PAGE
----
Watercolor Materials

Watercolor painting supplies can be somewhat addictive. I try and resist but I often fail. The following list is my preferred set of art supplies. Not all are artist quality, sometimes student grade is fine and I haven’t found it affects my painting results at all. These are all my personal preferences. Other watercolor artists may have slightly different lists. If you’re already painting and have your own supplies or preferences please work with those.

Watercolor Paper

Good Quality 100% Cotton Watercolor Paper

This is by far the most important material when starting to paint in watercolor. There are many different brands of watercolor papers but I recommend any one that is 100% cotton. Each brand comes in different weights and finishes and I suggest 140lb cold press. Most, if not all, watercolor paper manufacturers will have this type.

For beginners a 9×12 pad or block is ideal (maybe a little larger if your budget covers it). However, the cheapest way is to buy 22″x30″ sheets of paper and then tear it into smaller pieces. I routinely buy 22″x30″ sheets and tear them into quarters for my preferred size of 11″x15″. I also use both sides of the paper if I’m just experimenting with ideas and not painting something for sale.

Fabriano Artistico Enhanced Watercolor Block - Traditional White, Cold Press, 9

Fabriano Artistico Enhanced Watercolor Block – Traditional White, Cold Press, 9″ x 12″

Fabriano Artistico Enhanced Watercolor Blocks have the same consistent, high-quality paper customers have come to know and love. They now also feature improved color lifting capabilities, increased surface resistance, and a vegan-friendly sizing! – Fabriano Artistico Enhanced Watercolor Block – Traditional White, Cold Press, 9″ x 12″

Arches cold press 140lb paper is a lovely paper to use for learning. Other good brands are Fabriano Artistico (my current favorite), Winsor and Newton, or Saunders Waterford.

Fabriano Artistico Watercolor Paper - 22

Fabriano Artistico Watercolor Paper – 22″ x 30″, Extra White, Cold Press, Single Sheet, 140 lb

This brilliant white sheet is made naturally without the use of optical brighteners. Each sheet is 22″ × “30 (559 mm × 762 mm). Sheets have two natural deckles and two cut edges. – Fabriano Artistico Watercolor Paper – 22″ x 30”, Extra White, Cold Press, Single Sheet, 140 lb

Note: The link above is to Blick’s where I do buy a lot of supplies. However sometimes there are good deals on Fabriano Artistico paper at Cheap Joe’s or Jerry’s Artarama (e.g. buy 3 get one free). Right now (June 2022) I can’t see anything worth pointing you to. When I do I will update.

Good quality paper is a must and will make the painting experience so much more enjoyable.

Student Watercolor Paper

Fabriano Studio Watercolor Fat Pad - 9

Fabriano Studio Watercolor Fat Pad – 9″ x 12″, 60 Sheets

Made from a blend of 25% cotton and lignin-free cellulose, the paper in the Fabriano Studio Watercolor Fat Pad is internally and externally sized. For beginning and advanced artists and fine art students, and a wide range of media. Tapebound. Holds 60 sheets of cold press, 140 lb (300 gsm) paper. – Fabriano Studio Watercolor Fat Pad – 9″ x 12″, 60 Sheets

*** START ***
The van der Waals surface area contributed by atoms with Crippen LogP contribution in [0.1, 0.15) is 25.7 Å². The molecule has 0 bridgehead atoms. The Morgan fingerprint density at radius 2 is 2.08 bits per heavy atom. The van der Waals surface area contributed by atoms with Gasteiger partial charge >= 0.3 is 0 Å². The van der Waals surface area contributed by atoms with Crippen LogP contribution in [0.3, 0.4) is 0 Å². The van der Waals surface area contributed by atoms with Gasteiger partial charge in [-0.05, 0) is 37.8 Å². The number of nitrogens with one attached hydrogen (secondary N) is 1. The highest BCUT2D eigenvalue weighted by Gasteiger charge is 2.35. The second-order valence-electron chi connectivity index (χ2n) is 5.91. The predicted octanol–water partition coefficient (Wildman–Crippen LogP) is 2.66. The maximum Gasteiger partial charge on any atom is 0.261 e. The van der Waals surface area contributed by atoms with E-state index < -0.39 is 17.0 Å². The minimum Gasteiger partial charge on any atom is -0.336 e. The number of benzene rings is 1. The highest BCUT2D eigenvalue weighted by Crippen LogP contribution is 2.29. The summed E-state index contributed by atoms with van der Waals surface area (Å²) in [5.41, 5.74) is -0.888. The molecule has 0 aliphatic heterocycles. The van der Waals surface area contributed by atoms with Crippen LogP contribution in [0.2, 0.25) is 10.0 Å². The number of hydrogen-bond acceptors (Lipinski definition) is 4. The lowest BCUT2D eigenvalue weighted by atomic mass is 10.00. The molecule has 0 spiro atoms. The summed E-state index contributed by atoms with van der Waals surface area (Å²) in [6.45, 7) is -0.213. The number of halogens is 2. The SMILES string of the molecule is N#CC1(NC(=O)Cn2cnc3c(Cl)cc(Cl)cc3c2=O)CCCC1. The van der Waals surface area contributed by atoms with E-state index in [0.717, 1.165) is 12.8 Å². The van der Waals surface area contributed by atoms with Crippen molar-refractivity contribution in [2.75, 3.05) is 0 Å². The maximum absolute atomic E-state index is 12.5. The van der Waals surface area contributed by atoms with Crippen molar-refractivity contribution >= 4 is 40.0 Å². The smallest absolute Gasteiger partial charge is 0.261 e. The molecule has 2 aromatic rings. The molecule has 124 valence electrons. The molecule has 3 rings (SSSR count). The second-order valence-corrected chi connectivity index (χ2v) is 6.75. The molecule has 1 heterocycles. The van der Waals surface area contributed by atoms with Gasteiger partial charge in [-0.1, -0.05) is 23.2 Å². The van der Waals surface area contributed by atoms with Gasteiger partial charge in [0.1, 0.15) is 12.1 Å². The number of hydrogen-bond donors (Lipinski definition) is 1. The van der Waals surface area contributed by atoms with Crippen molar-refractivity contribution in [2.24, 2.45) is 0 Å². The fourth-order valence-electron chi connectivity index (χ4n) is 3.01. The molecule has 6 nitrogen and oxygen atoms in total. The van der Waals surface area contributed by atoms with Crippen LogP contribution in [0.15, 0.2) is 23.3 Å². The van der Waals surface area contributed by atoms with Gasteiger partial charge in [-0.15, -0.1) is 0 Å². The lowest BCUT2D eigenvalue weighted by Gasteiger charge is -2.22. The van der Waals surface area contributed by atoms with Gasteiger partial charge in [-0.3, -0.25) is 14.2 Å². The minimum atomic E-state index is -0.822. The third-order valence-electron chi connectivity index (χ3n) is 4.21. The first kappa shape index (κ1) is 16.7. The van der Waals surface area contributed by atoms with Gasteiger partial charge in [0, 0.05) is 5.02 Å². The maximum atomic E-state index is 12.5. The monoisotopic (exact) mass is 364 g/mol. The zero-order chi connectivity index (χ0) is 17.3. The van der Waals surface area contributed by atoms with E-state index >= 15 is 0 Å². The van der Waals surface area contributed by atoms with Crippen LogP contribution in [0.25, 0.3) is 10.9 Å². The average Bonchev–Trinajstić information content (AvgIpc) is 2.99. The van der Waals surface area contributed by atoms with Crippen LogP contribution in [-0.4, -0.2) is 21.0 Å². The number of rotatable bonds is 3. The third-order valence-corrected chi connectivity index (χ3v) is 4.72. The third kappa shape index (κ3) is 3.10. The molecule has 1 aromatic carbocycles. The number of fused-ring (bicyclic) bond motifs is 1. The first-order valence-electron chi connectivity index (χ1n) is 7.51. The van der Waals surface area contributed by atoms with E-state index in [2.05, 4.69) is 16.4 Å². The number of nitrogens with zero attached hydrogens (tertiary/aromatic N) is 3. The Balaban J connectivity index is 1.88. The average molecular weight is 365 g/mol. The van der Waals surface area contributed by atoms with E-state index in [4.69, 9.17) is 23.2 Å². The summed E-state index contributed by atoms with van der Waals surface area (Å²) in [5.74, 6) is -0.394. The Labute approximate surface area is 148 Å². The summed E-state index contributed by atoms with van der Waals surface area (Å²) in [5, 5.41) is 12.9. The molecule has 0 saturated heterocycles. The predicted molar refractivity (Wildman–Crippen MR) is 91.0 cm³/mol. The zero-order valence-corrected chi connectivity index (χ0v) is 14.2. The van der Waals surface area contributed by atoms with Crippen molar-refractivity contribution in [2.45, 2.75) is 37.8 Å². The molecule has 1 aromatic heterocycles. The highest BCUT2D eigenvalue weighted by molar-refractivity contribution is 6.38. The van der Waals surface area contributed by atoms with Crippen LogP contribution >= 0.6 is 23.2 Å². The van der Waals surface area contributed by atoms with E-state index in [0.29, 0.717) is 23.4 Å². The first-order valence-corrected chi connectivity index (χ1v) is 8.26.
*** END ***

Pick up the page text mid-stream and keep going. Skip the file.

Sometimes we will be doing practice exercises that don’t call for the best paper. I recommend the Fabriano ‘fat’ pad which contains 60 sheets of 9″x12″ 25% cotton paper. It’s a steal at less than $20 and one of these lasts me almost a year.

Watercolor Brushes

Pointed Round Brushes

The best watercolor brush always comes to a point and holds a lot of water/paint. These properties let us make long juicy brushstrokes but also let us use the point for detail and precision work. They’re very versatile and a good one should last for a couple of years.

However, you can take out a small mortgage for some watercolor brushes. The best ones are made from Kolinsky sable hair and are indeed a dream to use. I use Escoda Reserva pointed round sables which aren’t cheap but are definitely worth it. I use mostly a 10 or a 12 and you can do 90% of your painting with one of these.

Escoda Reserva Kolinsky-Tajmyr Sable Brush - Pointed Round, Short Handle, Size 10

Escoda Reserva Kolinsky-Tajmyr Sable Brush – Pointed Round, Short Handle, Size 10

Escoda Reserva Kolinsky-Tajmyr Sable Brushes are crafted using only the tail hairs from the male Kolinsky found in Siberia. Renowned for their springiness and capacity to retain liquids results in a brush that many artists consider to be the world’s best. Following a 75-year tradition, these exceptional brushes are crafted by hand to offer the finest points and sharpest edges available. Each is produced with a perfectly balanced, lacquered wood handle and a nickel-plated ferrule. – Escoda Reserva Kolinsky-Tajmyr Sable Brush – Pointed Round, Short Handle, Size 10

Synthetic sable brushes have improved enormously in recent years. I’ve found the Escoda Versatil and the Princeton Aqua Elite brushes have a lot of the properties of the best sables but at a fraction of the price. If you’re new to watercolor and are not sure whether you’ll like it (and I can’t imagine why not!) try one of these to start with.